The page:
Business

Indonesia’s omnibus law: a red flag for investors?

Aimed at attracting investment, the country’s latest policy package has human rights groups up in arms. Sandy Milne investigates.
A protestor waves the Indonesian flag during a demonstration against the country's new omnibus law in October 2020 (Image: Alamy)
A protestor waves the Indonesian flag during a demonstration against the country's new omnibus law in October 2020 (Image: Alamy)

The protesters who took to the streets of Jakarta, Bandung and other Indonesian cities in October 2020 were diverse to say the least. Islamic leaders, dressed in white jalabbiyah, stood with scantily clad Instagram influencers. Trade unionists, indigenous leaders and environmentalists rubbed shoulders with the National Anti-Communist Alliance.

“There’s 275 million people in this country, and nearly every one of them has a reason to be pissed off,” said Kirtika Sembiring, a 22-year-old student who organised a sit-in in Surabaya, Indonesia’s second largest city. “Jokowi’s government has never cared about farmers and fishermen. This time, even the rich landlords and businessmen are set to lose out.”

She – and hundreds of thousands of Indonesians like her – were protesting President Joko “Jokowi” Widodo’s latest raft of neoliberal reforms, the Omnibus Law on Job Creation. The massive 1,028-page bill amends, annuls and adds to 79 existing laws. Critics of the bill, including Human Rights Watch and Amnesty International, argue the sweeping changes come at the expense of workers’ rights and environmental protections.

“From the beginning, there was no consultation,” says Tommy Pratama, executive director of Traction Energy Asia, a Jakarta-based NGO. “It was written behind closed doors, and environmental organisations were not allowed to join the discussion. Most of the spirit for the omnibus law is to provide a red carpet for the oligarchs, especially those coming from dirty energy like coal mining.”

The spirit for the omnibus law is to provide a red carpet for the oligarchs
Tommy Pratama, Traction Energy Asia

In an age when sustainability is growing as a determining factor in investment decisions, it’s not just Sembiring and her fellow students who are turned off by the omnibus. A group of 36 investors, representing US$4.1 trillion in assets, criticised the bill for “severe environmental, human rights and labour-related repercussions that introduce significant uncertainty and could impact the attractiveness of Indonesian markets.”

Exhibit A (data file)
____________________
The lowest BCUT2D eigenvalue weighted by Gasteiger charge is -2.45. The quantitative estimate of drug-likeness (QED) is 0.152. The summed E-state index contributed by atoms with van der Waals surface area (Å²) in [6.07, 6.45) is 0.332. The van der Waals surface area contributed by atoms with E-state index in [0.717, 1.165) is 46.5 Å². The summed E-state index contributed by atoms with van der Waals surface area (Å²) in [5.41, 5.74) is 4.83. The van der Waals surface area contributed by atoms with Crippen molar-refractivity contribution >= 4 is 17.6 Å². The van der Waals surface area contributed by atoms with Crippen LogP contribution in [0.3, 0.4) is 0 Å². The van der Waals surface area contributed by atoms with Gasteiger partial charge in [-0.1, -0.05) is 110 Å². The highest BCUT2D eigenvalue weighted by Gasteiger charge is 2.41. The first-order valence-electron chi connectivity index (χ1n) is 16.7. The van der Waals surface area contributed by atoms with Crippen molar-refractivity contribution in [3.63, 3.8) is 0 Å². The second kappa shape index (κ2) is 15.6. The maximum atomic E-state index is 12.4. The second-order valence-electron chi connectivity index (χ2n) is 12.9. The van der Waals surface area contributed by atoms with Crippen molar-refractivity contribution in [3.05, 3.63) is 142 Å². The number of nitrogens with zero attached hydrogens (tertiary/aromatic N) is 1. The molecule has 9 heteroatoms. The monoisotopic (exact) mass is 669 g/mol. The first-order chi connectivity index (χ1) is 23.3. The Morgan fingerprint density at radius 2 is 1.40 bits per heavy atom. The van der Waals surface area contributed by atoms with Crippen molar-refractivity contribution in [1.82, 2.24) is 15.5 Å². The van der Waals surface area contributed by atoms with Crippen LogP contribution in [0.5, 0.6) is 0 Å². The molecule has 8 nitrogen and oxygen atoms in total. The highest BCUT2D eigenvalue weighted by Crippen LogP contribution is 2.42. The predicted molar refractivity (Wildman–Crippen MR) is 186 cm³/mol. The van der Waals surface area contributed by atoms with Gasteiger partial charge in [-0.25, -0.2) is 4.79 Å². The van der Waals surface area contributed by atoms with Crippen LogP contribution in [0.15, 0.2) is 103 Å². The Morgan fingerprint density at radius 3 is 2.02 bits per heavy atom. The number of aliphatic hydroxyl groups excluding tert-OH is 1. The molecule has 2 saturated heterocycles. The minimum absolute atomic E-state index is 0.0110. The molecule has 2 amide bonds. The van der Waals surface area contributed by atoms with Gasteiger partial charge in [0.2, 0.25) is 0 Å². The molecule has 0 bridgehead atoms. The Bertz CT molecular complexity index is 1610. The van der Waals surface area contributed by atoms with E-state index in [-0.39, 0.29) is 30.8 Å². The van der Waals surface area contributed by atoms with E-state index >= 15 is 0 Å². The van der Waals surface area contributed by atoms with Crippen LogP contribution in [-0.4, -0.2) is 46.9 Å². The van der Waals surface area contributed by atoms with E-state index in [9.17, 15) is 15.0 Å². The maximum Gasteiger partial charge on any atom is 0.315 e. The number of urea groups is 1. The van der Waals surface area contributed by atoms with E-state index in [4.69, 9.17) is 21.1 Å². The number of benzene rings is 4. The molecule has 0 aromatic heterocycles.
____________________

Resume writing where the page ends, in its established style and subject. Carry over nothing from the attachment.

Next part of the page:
The legislation is partly the result of a promise Jokowi made when he was re-elected in 2019 to tackle poverty head-on and deal with the country’s infrastructure gap. In his post-election address he warned that, to create jobs, Indonesia “must invite as much investment as possible”.

“Anything that obstructs investment must be trimmed, such as slow or complicated processes. I guarantee that I will chase, I will control, I will check and I will beat them if necessary!”

A misdirected solution

Indonesia is in need of growth. As the country has struggled to deal with the coronavirus pandemic, it has hit dire economic straits, with GDP shrinking by 2.1% to a three-year low. Yet Bhima Yudhistira, from Indonesian think-tank the Institute for Development of Economics and Finance (INDEF), believes that foreign direct investment never dipped during this period.

“Investment is always going to increase, with or without the omnibus,” he says. “The problem, which the bill actually adds to, is the quality of that investment.” The bill is against the grain because Indonesia is aiming for middle-income classification by 2045, with the economy transitioning away from labour-intensive work like manufacturing towards white-collar services.

Even when outside investment does create jobs, it’s not clear whether it benefits those at the coalface. Take, for instance, one of Indonesia’s biggest employers, ride-hailing service Gojek. Despite billions in backing from Facebook, Microsoft, Paypal, Alibaba and Tencent, it hasn’t created stable employment for any of its one million drivers. Instead, it’s exposed them to the vagaries of the gig economy: uncertain income, little opportunity to upskill or advance, and an opaque employer–contractor relationship. Not that there’s much to miss out on anymore. Thanks to the omnibus, employees are no longer guaranteed:

• A five-day cap on the working week
• An eight-hour cap on the work day
• Regional minimum wages
• A permanent contract after three years of casual service

While foreign cash might not serve as a panacea for Indonesia’s woes, many businesses aren’t exactly against it either. In the opinion of Ahmad Syarif, senior analyst with BowerGroupAsia, Chinese firms stand to gain the most from this deregulatory approach.

“Take mining, for example, one sector with significant investment from Beijing. Until now, operations have been hampered by all sorts of policy risks. Local content rules for operations, domestic market obligations for the resources themselves, and the mixed role of local and central government.”